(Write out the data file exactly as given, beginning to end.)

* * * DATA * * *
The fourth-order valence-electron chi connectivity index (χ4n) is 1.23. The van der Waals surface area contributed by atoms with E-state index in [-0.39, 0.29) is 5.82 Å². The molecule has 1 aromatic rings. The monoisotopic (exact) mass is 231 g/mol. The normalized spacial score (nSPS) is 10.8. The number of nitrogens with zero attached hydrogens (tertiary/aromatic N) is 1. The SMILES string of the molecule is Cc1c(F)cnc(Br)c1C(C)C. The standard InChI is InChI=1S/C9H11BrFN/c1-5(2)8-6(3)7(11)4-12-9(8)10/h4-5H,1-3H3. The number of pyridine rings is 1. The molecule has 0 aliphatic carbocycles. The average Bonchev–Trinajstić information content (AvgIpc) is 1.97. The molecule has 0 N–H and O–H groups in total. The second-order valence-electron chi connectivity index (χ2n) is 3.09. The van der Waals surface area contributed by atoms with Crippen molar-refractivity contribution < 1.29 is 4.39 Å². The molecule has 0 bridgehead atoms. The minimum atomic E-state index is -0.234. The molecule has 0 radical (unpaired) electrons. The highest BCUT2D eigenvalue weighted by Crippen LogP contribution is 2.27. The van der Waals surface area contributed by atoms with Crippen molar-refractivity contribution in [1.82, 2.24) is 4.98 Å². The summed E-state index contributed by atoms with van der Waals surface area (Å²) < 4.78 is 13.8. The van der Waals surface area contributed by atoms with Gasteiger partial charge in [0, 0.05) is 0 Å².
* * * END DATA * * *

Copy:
The fourth-order valence-electron chi connectivity index (χ4n) is 1.23. The van der Waals surface area contributed by atoms with E-state index in [-0.39, 0.29) is 5.82 Å². The molecule has 1 aromatic rings. The monoisotopic (exact) mass is 231 g/mol. The normalized spacial score (nSPS) is 10.8. The number of nitrogens with zero attached hydrogens (tertiary/aromatic N) is 1. The SMILES string of the molecule is Cc1c(F)cnc(Br)c1C(C)C. The standard InChI is InChI=1S/C9H11BrFN/c1-5(2)8-6(3)7(11)4-12-9(8)10/h4-5H,1-3H3. The number of pyridine rings is 1. The molecule has 0 aliphatic carbocycles. The average Bonchev–Trinajstić information content (AvgIpc) is 1.97. The molecule has 0 N–H and O–H groups in total. The second-order valence-electron chi connectivity index (χ2n) is 3.09. The van der Waals surface area contributed by atoms with Crippen molar-refractivity contribution < 1.29 is 4.39 Å². The molecule has 0 bridgehead atoms. The minimum atomic E-state index is -0.234. The molecule has 0 radical (unpaired) electrons. The highest BCUT2D eigenvalue weighted by Crippen LogP contribution is 2.27. The van der Waals surface area contributed by atoms with Crippen molar-refractivity contribution in [1.82, 2.24) is 4.98 Å². The summed E-state index contributed by atoms with van der Waals surface area (Å²) < 4.78 is 13.8. The van der Waals surface area contributed by atoms with Gasteiger partial charge in [0, 0.05) is 0 Å².